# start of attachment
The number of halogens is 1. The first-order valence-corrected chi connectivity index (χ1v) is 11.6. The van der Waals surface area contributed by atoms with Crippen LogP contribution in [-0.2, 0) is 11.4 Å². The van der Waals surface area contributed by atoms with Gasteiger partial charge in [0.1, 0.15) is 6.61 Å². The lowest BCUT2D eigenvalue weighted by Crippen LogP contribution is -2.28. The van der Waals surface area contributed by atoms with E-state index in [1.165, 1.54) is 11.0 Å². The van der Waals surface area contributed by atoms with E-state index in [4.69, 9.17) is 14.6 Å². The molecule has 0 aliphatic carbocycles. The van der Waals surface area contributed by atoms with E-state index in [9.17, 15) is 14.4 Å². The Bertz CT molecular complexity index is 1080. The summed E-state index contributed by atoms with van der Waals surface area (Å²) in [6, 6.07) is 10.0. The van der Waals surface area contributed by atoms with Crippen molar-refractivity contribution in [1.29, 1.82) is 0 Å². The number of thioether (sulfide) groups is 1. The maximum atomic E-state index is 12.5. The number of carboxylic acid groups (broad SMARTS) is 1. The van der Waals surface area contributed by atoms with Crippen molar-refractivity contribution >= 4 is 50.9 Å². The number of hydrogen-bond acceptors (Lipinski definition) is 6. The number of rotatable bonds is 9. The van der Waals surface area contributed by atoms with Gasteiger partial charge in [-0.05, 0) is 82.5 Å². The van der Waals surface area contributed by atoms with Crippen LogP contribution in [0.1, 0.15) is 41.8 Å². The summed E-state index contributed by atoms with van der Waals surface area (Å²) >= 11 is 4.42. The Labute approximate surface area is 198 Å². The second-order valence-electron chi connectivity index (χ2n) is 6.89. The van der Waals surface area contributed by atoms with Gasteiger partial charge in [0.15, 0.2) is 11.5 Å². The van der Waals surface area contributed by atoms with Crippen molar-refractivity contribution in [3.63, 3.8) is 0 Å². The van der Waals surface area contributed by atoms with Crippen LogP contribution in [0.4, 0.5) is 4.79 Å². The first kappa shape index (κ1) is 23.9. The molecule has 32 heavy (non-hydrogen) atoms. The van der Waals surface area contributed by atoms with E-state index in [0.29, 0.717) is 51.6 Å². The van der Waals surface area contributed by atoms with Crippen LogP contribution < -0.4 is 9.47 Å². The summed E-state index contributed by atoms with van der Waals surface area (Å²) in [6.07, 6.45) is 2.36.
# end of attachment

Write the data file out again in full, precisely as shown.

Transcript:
The number of halogens is 1. The first-order valence-corrected chi connectivity index (χ1v) is 11.6. The van der Waals surface area contributed by atoms with Crippen LogP contribution in [-0.2, 0) is 11.4 Å². The van der Waals surface area contributed by atoms with Gasteiger partial charge in [0.1, 0.15) is 6.61 Å². The lowest BCUT2D eigenvalue weighted by Crippen LogP contribution is -2.28. The van der Waals surface area contributed by atoms with E-state index in [1.165, 1.54) is 11.0 Å². The van der Waals surface area contributed by atoms with E-state index in [4.69, 9.17) is 14.6 Å². The molecule has 0 aliphatic carbocycles. The van der Waals surface area contributed by atoms with E-state index in [9.17, 15) is 14.4 Å². The Bertz CT molecular complexity index is 1080. The summed E-state index contributed by atoms with van der Waals surface area (Å²) in [6, 6.07) is 10.0. The van der Waals surface area contributed by atoms with Crippen molar-refractivity contribution in [1.29, 1.82) is 0 Å². The number of thioether (sulfide) groups is 1. The maximum atomic E-state index is 12.5. The number of carboxylic acid groups (broad SMARTS) is 1. The van der Waals surface area contributed by atoms with Crippen molar-refractivity contribution >= 4 is 50.9 Å². The number of hydrogen-bond acceptors (Lipinski definition) is 6. The number of rotatable bonds is 9. The van der Waals surface area contributed by atoms with Gasteiger partial charge in [-0.05, 0) is 82.5 Å². The van der Waals surface area contributed by atoms with Crippen LogP contribution in [0.1, 0.15) is 41.8 Å². The summed E-state index contributed by atoms with van der Waals surface area (Å²) >= 11 is 4.42. The Labute approximate surface area is 198 Å². The second-order valence-electron chi connectivity index (χ2n) is 6.89. The van der Waals surface area contributed by atoms with Gasteiger partial charge in [0.15, 0.2) is 11.5 Å². The van der Waals surface area contributed by atoms with Crippen molar-refractivity contribution in [3.63, 3.8) is 0 Å². The van der Waals surface area contributed by atoms with Crippen LogP contribution in [0.4, 0.5) is 4.79 Å². The first kappa shape index (κ1) is 23.9. The molecule has 32 heavy (non-hydrogen) atoms. The van der Waals surface area contributed by atoms with E-state index in [0.29, 0.717) is 51.6 Å². The van der Waals surface area contributed by atoms with Crippen LogP contribution < -0.4 is 9.47 Å². The summed E-state index contributed by atoms with van der Waals surface area (Å²) in [6.07, 6.45) is 2.36.